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'Kalila and Dimna is the greatest present of the Islamic heritage ... Wood's superb stories should be set alongside Italo Calvino's retelling of the folktales of Italy. No higher praise is necessary.' --Carlos Fuentes
'Ramsay Wood follows his originals closely, and slips with skill in and out of stories as closely interfolded as the petals of a rose.' --Ursula le Guin
'Racy, funny, vigorous, contemporary - I defy anyone not to finish it in one sitting.' --Doris Lessing
From the Publisher
In his retelling of 'Kalila and Dimna', Ramsay Wood deftly knits several oral storytelling traditions into a captivating literary style. This version from all major ancient texts is the first new compendium in English since 1570.
It all begins with a vision. But not the vision (following on the sight of a large shooting star) dreamed by Kind Dabschelim that leads him to the treasure and last testament of Houschenk, King of the Past; rather it is the vision of Houschenk himself, who foresees that Dabschelim will gaol the philosopher Doctor Bidpai who alone has the courage to relate a series of animal tales to his king that - properly understood - will restore Dabschelim's reign to true greatness. To be more precise, Bidpai's tale is only one tale - that of two jackals, Kalila and Dimna, and specifically the latter's schemes to gain royal favour in the lion king's court. The ultimate intricacy being (if you can still follow this) that Kalila, Dimna and the other court animals tell illustrative animal stories to each other - in some of which tales the animal characters pause to tell animal stories of their own. Gasp. Anyone who has read 'The 1001 Nights' will be familiar with this kind of 'Russian Doll narrative', which is so beloved of Islamic literature. But while the latter (seminal and fabulous as it is) feels at times like an overwrought compendium, 'Kalila and Dimna' is a much sleeker, focused assemblage of fables. The book's history stretches back across time and numerous nationalities and a modern English version is more than warranted. Ramsay Wood (egged on, he tells us, by Idries Shah) throws in a sudden 'first person narrative' chapter and fearlessly blends in contemporary asides (from Adam Smith to Mark Twain to Graham Greene) and modern idioms - and for the most part he succeeds splendidly. So a captured fish is taken home for 'an enormous fry-up'. Why not. Although perhaps it is a tad tin-eared to say of a duped camel: "The dynamics of group pressure tugged him steadily towards conformity". This an evident labour of love and leisure. Thank you Mr Wood...
The remarkable pedigree of this collection of fables goes back more than two thousand years and, as Doris Lessing's illuminating introduction points out, its offspring can be traced in literary artefacts from the Far East to the Far West. However, this new version of Kalila and Dimna is delicious enough even without the extra seasoning of historical curiosity. Ramsay Wood has restored and polished these venerable stories for a contemporary readership with verve, color, pace and truly zany humour while preserving the spellbinding story-within-story framework. Read it yourself - or aloud to children. I did and we all loved it. We learn that this represents only a portion of the original. Next, please?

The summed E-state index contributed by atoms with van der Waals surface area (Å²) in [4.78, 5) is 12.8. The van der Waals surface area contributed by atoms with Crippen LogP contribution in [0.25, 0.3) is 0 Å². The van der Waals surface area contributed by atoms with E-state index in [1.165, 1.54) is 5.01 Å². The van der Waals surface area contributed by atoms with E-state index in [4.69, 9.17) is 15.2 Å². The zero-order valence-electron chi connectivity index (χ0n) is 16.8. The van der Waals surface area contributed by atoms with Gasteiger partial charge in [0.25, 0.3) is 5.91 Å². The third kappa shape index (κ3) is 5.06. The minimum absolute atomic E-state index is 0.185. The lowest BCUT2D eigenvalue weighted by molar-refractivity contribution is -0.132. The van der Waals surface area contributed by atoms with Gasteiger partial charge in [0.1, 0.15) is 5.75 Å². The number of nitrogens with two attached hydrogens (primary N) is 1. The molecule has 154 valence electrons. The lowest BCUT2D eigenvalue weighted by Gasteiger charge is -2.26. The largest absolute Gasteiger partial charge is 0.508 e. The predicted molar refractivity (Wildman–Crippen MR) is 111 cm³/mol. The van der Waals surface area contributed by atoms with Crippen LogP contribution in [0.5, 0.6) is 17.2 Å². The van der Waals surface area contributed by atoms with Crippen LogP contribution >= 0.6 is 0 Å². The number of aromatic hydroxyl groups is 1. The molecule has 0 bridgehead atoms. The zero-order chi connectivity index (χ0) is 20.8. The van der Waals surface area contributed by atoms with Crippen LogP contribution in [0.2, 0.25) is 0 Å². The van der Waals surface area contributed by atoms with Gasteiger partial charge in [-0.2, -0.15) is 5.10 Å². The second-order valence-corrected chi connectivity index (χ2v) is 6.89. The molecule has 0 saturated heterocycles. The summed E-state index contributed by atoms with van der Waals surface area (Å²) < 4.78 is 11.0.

I thought Kalila and Dimna was very well written and the fables were entertaining, yet rich in knowledge and abstract policy advising. However, the most fascinating feature of the book was in my opinion how the author narrates stories within stories. One fable takes you into another story, and sometimes that story takes you even deeper into another fable, until they are all told and the reader is drawn back into the original tale.
Wood's use of this very interesting literal tool keeps the reader in suspense throughout the book. I cannot wait to read volume 2.
Ramsay Wood has done a remarkable thing in bringing a complicated story within a story within a story forward and recasting it in language that we can understand, and enjoy, in today's world. The first of his series, this can be a fast read, or something to savour over time. It is highly recommended, especially for those with an interest in the Middle East/Central Asia, ruling philosophy, or fables in the style of the better-known 1001 (Arabian) Nights.
For the second book in the series see: http://www.amazon.co.uk/gp/product/0956708102/ref=wms_ohs_product
I hugely enjoyed reading this book. It is a fascinating and entertaining compilation of stories which have been handed down over two thousand years. The animal kingdom provides a host of characters who relate colourful tales within which other tales emerge, within which more tales are told. The stories can be read on many levels: my granddaughter enjoys them on a simplistic level, but they also contain many a message about human foibles, strengths and weaknesses. Ramsay Wood writes in a style which is contemporary, but which still resonates with the ancient history of these fables.
I came across Kalila and Dimna in a second hand bookshop and was so entranced by Ramsay Wood's translation of these ancient Indian tales that I wanted to buy it as a present but found the UK edition is out of print. I was very pleased to find this US edtiion on Amazon. So if you've got a birthday coming up you'll be in for a treat.
I really like these stories and the flow is very much like Tales from the Arabian Nights, though it does come across as Ramsay Wood telling the story. Some people may prefer that, as it makes the story feel more personal, but as for me I prefer the culture of the time to come through in the descriptions. Still very good either way.